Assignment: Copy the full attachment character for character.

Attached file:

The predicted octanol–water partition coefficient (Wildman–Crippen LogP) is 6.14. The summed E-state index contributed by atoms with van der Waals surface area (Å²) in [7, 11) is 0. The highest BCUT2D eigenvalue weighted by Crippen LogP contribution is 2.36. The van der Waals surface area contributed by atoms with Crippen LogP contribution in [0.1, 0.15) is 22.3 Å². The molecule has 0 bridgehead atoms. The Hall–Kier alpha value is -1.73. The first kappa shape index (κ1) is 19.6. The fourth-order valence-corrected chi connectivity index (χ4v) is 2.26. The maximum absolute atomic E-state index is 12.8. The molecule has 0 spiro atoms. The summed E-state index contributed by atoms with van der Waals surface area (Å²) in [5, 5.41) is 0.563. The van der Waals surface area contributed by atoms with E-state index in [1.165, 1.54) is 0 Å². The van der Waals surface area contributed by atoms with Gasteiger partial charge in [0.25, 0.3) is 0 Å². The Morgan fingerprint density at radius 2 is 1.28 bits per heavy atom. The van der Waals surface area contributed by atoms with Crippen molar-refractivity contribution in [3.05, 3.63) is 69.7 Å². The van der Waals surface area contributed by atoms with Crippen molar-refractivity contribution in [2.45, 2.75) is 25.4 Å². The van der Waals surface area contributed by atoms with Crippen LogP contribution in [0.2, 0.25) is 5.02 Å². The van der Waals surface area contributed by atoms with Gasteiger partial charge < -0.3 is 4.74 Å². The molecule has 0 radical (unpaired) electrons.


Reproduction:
The predicted octanol–water partition coefficient (Wildman–Crippen LogP) is 6.14. The summed E-state index contributed by atoms with van der Waals surface area (Å²) in [7, 11) is 0. The highest BCUT2D eigenvalue weighted by Crippen LogP contribution is 2.36. The van der Waals surface area contributed by atoms with Crippen LogP contribution in [0.1, 0.15) is 22.3 Å². The molecule has 0 bridgehead atoms. The Hall–Kier alpha value is -1.73. The first kappa shape index (κ1) is 19.6. The fourth-order valence-corrected chi connectivity index (χ4v) is 2.26. The maximum absolute atomic E-state index is 12.8. The molecule has 0 spiro atoms. The summed E-state index contributed by atoms with van der Waals surface area (Å²) in [5, 5.41) is 0.563. The van der Waals surface area contributed by atoms with E-state index in [1.165, 1.54) is 0 Å². The van der Waals surface area contributed by atoms with Gasteiger partial charge in [0.25, 0.3) is 0 Å². The Morgan fingerprint density at radius 2 is 1.28 bits per heavy atom. The van der Waals surface area contributed by atoms with Crippen molar-refractivity contribution in [3.05, 3.63) is 69.7 Å². The van der Waals surface area contributed by atoms with Crippen molar-refractivity contribution in [2.45, 2.75) is 25.4 Å². The van der Waals surface area contributed by atoms with Crippen LogP contribution in [0.2, 0.25) is 5.02 Å². The van der Waals surface area contributed by atoms with Gasteiger partial charge < -0.3 is 4.74 Å². The molecule has 0 radical (unpaired) electrons.